News for Authors

11 Apps and Tools to Make Your Writing Sessions More Productive

by Phillip Stamper-Halpin|July, 2017

Whether you write fifty words a day or five thousand, you have a writing process that works for you. Whatever your process, we suggest some tips on how to cut distractions and get the most out of your writing sessions.


Apps to Reduce Distractions

What is your go-to writing app? Whether it’s Scrivener, Word, or Google Docs, there’s a good chance it has a distraction-free full-screen mode you can use while writing. But if you’d like to try something outside the box, the following in-browser apps reduce distractions even more by giving you fewer options and forcing you to focus on writing. These minimalistic apps are designed solely for the purpose of getting more words onto the page.

  • CalmlyWriter:  Looking at its simple interface—a blank screen with a small expanding sidebar—you might be surprised to learn there’s more under the hood than you’d expect, including a word counter, a spelling/grammar checker, a built-in plagiarism detector, and smart punctuation that translates well when exported to Word. And there’s an OpenDyslexic font built in, for those looking for dyslexia-friendly apps.
  • ZenPen: Though its features are similar to CalmlyWriter’s, one interesting addition is the word-count target feature. Once you hit your desired word count, a thin green line appears on the right side of the screen. This notification is as subtle and non-distracting as the rest of the app, which makes this a great choice for short but productive writing sessions.


Another important step for cutting distractions is to build a writing environment where computer or phone notifications can’t pop up, and home or outside noises won’t disrupt your flow.

  • Apps that block websites: With so much emphasis put on your social media and marketing campaign and the irresistible impulse to check email at all hours of the day, sometimes you might need help to stay focused. Self Control is a MacOS app that will block websites such as Twitter or Facebook for as long as you need, but be wary—once you block a website, you won’t be able to reach it again until the predetermined time is up or you uninstall the app. (You can find many more website blockers for your browser or phone with a quick Google search.)
  • Ambient sounds: An online app like myNoise is key for those who get distracted by music but can’t concentrate in silence. It’s an ambient sound maker that creates a variety of noises, from the sounds of rain to the rumble of a car engine and more.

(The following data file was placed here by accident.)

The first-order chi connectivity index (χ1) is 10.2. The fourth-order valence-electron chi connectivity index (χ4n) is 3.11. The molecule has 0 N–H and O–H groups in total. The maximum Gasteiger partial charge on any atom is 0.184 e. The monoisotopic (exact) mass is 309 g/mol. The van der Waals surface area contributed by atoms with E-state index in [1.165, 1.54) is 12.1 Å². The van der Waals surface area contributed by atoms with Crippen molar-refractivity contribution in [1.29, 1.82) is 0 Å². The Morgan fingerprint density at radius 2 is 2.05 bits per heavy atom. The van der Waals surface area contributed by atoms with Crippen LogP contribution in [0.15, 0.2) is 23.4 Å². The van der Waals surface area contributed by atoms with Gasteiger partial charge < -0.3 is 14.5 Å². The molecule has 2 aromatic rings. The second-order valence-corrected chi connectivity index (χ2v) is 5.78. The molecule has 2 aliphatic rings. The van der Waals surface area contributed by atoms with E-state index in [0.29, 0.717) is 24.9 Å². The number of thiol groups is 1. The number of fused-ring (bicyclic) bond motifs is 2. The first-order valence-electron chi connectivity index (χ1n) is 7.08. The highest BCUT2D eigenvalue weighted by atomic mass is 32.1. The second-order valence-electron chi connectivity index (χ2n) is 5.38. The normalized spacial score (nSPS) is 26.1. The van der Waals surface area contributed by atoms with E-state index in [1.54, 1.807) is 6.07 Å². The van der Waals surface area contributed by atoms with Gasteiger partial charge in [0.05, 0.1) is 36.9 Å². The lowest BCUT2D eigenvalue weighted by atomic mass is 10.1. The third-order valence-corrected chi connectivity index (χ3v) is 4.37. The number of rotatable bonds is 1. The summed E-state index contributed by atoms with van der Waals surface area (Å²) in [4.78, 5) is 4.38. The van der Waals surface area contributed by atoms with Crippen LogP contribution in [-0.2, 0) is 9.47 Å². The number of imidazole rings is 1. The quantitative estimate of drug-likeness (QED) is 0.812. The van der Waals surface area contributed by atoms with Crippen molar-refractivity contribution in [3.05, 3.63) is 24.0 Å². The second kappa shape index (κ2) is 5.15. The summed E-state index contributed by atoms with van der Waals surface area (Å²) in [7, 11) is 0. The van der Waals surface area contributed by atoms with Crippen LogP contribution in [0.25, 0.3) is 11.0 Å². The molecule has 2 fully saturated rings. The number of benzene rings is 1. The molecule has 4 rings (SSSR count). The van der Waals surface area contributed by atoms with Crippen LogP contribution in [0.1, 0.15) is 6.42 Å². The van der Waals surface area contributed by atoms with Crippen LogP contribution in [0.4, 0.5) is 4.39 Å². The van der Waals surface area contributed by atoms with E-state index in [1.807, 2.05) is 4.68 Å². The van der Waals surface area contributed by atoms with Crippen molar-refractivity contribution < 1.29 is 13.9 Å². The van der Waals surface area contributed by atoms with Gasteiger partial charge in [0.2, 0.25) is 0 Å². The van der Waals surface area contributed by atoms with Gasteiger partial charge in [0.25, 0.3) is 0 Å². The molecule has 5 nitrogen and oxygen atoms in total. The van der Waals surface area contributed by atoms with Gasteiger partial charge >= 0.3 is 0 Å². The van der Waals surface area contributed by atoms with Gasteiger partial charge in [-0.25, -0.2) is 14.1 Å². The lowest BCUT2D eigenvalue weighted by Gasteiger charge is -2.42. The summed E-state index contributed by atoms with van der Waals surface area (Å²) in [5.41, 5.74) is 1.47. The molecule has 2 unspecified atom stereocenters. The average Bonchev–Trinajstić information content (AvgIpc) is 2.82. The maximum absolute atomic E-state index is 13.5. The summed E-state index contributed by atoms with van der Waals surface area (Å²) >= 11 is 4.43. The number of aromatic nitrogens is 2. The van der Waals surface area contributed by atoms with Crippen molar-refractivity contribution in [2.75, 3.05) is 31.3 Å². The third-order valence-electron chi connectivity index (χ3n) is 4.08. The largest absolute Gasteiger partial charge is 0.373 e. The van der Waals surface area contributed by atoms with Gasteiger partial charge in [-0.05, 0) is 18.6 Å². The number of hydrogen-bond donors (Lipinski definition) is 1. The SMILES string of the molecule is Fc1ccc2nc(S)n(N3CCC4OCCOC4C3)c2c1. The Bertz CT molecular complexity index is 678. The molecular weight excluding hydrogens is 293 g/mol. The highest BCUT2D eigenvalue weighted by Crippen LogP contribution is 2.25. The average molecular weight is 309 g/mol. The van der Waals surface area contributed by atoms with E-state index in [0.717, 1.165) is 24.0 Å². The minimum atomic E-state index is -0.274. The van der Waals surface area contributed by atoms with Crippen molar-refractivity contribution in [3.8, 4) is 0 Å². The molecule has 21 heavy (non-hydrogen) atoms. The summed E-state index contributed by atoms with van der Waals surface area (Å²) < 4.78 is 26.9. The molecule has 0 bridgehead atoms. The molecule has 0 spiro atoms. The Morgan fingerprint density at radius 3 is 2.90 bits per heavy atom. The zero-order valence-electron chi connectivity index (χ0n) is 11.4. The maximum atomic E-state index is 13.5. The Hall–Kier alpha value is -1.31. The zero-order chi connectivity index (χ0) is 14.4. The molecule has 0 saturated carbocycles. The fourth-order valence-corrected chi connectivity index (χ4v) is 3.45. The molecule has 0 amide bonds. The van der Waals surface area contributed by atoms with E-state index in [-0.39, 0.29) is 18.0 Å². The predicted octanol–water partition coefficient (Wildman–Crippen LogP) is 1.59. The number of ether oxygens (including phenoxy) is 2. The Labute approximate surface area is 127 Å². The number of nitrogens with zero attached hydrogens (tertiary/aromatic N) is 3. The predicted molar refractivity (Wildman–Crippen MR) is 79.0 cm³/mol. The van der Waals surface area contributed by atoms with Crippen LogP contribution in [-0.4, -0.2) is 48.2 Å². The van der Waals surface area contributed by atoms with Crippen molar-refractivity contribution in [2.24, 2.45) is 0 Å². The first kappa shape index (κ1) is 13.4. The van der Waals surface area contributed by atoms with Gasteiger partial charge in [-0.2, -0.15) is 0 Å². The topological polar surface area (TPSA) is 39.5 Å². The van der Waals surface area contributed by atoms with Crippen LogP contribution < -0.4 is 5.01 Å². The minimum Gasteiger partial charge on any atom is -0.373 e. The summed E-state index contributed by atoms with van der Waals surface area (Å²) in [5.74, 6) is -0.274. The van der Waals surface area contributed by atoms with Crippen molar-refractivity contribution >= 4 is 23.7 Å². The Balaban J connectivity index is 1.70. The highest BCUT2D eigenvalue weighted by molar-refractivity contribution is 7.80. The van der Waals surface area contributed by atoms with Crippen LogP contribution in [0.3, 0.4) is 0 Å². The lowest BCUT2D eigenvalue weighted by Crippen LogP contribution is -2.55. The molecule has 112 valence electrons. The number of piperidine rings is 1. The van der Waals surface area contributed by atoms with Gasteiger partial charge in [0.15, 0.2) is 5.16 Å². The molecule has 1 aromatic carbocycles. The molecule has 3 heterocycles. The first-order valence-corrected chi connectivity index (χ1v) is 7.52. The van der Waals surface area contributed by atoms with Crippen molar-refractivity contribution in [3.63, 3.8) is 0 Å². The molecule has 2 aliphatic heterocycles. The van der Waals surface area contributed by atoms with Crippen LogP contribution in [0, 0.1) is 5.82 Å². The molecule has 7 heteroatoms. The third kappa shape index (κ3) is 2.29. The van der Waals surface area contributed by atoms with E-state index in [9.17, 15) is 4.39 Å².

Maximizing Your Writing Sessions

  • Organizing your story: As we’ve discussed in previous articles, there are many great apps to help you organize your story. Whether you’re a plotter or not, apps like Evernote and Trello are great for keeping detailed notes and managing to-do lists, while Index Card and Scapple provide interesting ways to visualize story structure.
  • Focus Keeper: With origins in the Pomodoro Technique, Focus Keeper is one of the best free timer apps out there, letting you schedule desired intervals of focus and breaks. For example, you can quickly set four rounds of twenty-five-minute writing sessions with five-minute breaks in between. The timer will alert you when it’s time to switch from focus to break and vice versa, and you can keep track of “focus sessions” over time to see when you were most and least productive.
  • Ilys: Ilys is a paid app based on the theory that writing a draft should proceed forward only—no backtracking. With this app, you won’t be able to delete or edit (or even view!) anything until you’ve hit the word-count goal you set before the session starts. This also has uses for writers in public spaces, who want added privacy as they write.
  • Write or Die 2: For literary thrill-seekers, Write or Die 2 is a web browser and iOS app that uses rewards, consequences, and other stimuli to compel you to keep writing. You set a timed writing session or word-count goal, and a words-per-minute baseline that you cannot fall under—or the app will play an unpleasant sound, make virtual spiders crawl across the screen, or (in kamikaze mode) start deleting your text. It’s…not for everyone.

To learn about more apps and tools for writers, check out our recent Author Webinar via the Author Portal.


Phil Stamper-Halpin is Senior Manager, Publishing Development & Author Platforms for Penguin Random House.